Sunday evening was the evening when he’d get the most customers at one time. But now they did good business Saturday night, every day through the week. But now on Sunday, it’ll be a jam-up there I reckon because during those days it wasn’t many cars, you know, and folks had their children out for recreation and about 4 or 5 o’clock, they’d all come by there and eat. But now they could eat barbecue, for two for a quarter. It went up in ’46 to .15 straight. And then it went up to .20 I think. Then it went up to a quarter apiece. But now back there in ’40 and ’41, it was two for a quarter. People would come in there and eat and buy one barbecue and he’d get a fifteen cent ticket see and he’d hold that ticket until he get ready to go and then he’d tell you to bring him another barbecue and he’d get that barbecue for a dime.

Sunday nights the big nights?

I’d say from 4:30 to about 6:30 on Sunday night. They had more customers than they have now. At one time, now. They had their children out.

Any regular customers still?

Well I wouldn’t know because I don’t be here every day. I reckon there is.

Any regular customers from the old days?

Well I’d know them when I see them. See I never worked out in the dining room. I worked in the kitchen.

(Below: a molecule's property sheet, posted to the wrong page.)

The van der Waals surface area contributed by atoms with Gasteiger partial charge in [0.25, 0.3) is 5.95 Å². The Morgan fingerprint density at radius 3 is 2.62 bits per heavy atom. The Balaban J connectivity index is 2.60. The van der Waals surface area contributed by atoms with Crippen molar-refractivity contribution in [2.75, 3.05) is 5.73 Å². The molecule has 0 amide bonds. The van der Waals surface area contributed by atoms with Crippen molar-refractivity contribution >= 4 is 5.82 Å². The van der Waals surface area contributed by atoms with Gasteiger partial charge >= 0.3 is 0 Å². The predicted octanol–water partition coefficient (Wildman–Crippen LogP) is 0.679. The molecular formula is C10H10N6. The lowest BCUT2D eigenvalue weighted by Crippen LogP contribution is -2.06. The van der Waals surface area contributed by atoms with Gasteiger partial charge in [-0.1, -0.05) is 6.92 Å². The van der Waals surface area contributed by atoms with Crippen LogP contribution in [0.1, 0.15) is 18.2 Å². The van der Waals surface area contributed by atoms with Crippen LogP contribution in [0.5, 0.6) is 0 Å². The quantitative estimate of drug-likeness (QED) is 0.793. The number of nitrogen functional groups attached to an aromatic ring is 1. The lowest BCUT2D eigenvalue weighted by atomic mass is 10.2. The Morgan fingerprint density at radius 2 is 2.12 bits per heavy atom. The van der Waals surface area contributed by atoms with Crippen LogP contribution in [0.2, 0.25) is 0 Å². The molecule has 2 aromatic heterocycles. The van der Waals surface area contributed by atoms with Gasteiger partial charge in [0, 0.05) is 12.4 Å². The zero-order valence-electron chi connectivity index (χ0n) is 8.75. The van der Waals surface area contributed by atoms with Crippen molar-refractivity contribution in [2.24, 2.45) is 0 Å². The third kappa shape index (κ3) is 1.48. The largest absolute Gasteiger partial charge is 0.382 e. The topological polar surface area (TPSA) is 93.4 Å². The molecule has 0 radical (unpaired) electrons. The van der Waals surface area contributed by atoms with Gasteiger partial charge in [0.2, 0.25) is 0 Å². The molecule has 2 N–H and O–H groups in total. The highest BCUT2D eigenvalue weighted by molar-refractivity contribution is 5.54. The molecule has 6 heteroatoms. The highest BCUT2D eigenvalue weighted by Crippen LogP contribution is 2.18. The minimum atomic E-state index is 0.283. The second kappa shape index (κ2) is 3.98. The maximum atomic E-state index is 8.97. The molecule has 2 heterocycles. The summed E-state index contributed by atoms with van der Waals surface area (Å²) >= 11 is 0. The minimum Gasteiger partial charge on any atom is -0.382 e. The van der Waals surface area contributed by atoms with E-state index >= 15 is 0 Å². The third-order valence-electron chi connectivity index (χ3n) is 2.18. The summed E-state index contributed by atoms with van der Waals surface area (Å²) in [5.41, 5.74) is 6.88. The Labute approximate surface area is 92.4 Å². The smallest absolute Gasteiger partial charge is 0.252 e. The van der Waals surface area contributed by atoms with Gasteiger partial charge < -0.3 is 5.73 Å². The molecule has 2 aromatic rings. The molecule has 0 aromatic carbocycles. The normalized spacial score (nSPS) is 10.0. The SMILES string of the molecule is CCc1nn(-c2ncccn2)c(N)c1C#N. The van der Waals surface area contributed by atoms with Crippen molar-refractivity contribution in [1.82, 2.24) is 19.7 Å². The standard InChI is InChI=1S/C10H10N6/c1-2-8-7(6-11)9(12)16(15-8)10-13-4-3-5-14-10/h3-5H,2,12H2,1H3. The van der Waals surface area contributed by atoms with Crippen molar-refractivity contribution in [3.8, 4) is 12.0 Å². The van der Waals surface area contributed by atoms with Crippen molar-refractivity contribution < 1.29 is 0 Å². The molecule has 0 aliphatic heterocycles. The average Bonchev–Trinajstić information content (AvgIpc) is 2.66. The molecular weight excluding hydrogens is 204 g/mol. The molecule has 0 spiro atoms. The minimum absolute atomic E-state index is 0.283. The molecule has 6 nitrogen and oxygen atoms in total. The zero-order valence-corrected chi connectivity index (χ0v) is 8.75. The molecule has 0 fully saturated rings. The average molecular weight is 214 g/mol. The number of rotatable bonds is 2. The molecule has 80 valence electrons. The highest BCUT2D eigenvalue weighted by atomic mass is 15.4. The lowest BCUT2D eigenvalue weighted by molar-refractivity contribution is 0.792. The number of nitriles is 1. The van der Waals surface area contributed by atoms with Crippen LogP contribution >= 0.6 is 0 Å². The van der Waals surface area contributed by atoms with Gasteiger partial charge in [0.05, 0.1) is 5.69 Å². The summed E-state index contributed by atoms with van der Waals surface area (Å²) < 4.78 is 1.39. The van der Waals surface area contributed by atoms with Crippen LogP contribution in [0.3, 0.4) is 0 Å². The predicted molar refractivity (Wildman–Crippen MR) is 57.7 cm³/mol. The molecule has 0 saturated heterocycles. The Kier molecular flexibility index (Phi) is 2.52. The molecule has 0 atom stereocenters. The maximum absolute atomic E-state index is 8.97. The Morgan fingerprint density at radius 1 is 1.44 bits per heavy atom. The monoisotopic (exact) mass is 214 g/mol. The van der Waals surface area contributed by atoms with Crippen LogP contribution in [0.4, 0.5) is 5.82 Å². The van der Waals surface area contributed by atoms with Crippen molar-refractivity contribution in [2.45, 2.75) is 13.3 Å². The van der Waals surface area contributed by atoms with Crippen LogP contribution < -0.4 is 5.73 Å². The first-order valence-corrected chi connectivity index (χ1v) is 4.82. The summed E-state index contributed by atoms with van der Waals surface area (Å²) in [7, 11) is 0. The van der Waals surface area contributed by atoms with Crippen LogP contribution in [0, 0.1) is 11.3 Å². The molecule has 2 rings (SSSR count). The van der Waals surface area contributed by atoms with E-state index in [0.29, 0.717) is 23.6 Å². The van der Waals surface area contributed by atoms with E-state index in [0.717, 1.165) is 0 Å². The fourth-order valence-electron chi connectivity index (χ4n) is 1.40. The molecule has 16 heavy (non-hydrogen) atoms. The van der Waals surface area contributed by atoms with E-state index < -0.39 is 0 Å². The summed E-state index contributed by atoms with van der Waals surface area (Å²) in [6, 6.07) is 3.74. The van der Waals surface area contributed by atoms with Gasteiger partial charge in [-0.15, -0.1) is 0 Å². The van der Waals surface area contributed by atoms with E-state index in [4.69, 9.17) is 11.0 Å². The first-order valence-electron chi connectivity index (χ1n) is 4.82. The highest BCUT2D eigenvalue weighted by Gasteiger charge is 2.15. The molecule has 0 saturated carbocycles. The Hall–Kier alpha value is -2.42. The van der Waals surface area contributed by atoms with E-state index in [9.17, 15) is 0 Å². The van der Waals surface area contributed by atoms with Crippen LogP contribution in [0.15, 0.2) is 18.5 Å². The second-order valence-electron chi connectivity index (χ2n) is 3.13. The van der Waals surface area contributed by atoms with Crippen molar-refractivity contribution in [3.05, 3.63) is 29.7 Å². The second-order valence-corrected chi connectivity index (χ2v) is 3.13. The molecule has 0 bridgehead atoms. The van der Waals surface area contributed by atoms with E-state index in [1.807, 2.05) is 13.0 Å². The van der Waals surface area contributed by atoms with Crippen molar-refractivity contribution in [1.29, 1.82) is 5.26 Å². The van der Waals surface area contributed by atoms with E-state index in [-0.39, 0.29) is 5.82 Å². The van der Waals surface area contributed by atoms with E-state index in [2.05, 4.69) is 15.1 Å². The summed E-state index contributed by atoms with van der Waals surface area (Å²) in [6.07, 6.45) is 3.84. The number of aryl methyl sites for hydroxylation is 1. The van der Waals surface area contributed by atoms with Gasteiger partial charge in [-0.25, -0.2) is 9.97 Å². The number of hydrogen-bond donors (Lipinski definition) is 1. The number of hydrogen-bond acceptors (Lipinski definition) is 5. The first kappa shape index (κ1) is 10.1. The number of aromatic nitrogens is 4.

They’d know your food but not necessarily your face?

That’s right. We used to do lots of commercial cooking like you bring a shoulder you want it cooked. She’d bring a shoulder; she’d want it cooked. She’d have a pork roast or a beef roast that she’d want cooked. And I know at various times they would ask was I going to cook? And they’d say well he’s off two days now he won’t work no more until Sunday or he won’t work no more until Saturday. We’ll they’d say, well I’ll bring it back.

Cooking for private folks?

They did that up until I believe 65-66. Cause he sold it in 68 and I don’t think we was doing it then.


Charge them so much a pound. Yeah they’re asking for me. Chicken,

Raise? Buy?

No they’d by ’em at the store.

Why would you do that?

It was higher to buy it from Leonard’s. See you could get a shoulder for about nine or ten cent a pound. You could get a 12 pound shoulder for about a dollar-ten and you’d bring it to Leonard and Leonard charge you 7 or 8 cent to cook it. Then, if you bought one from him, he’d charge you seven or eight dollars. I think now, if you buy a shoulder from Leonard’s now, it’ll cost you 45 or fifty dollars. That’s a long ways from seven or eight dollars. Labor day. I remember Labor Day. Cook and have the shoulders in grocery basket. Wrap them and put them in a grocery basket and them folks could come in there and buy them when they were $7.50. Labor Day back then ’65-’66. We’d sell ’em out before you could get them in there.

Known through your food?

It wasn’t too much of my food. It was Leonard’s food.

What do you hope that people say about your food?

I hope they say it’s good.

What do you want the customer learn from your food? Try cooking it at home?

They can. They get tired of it. They cook it once a week.

Leonard's Pit BarbecueWhat’s the home cook missing?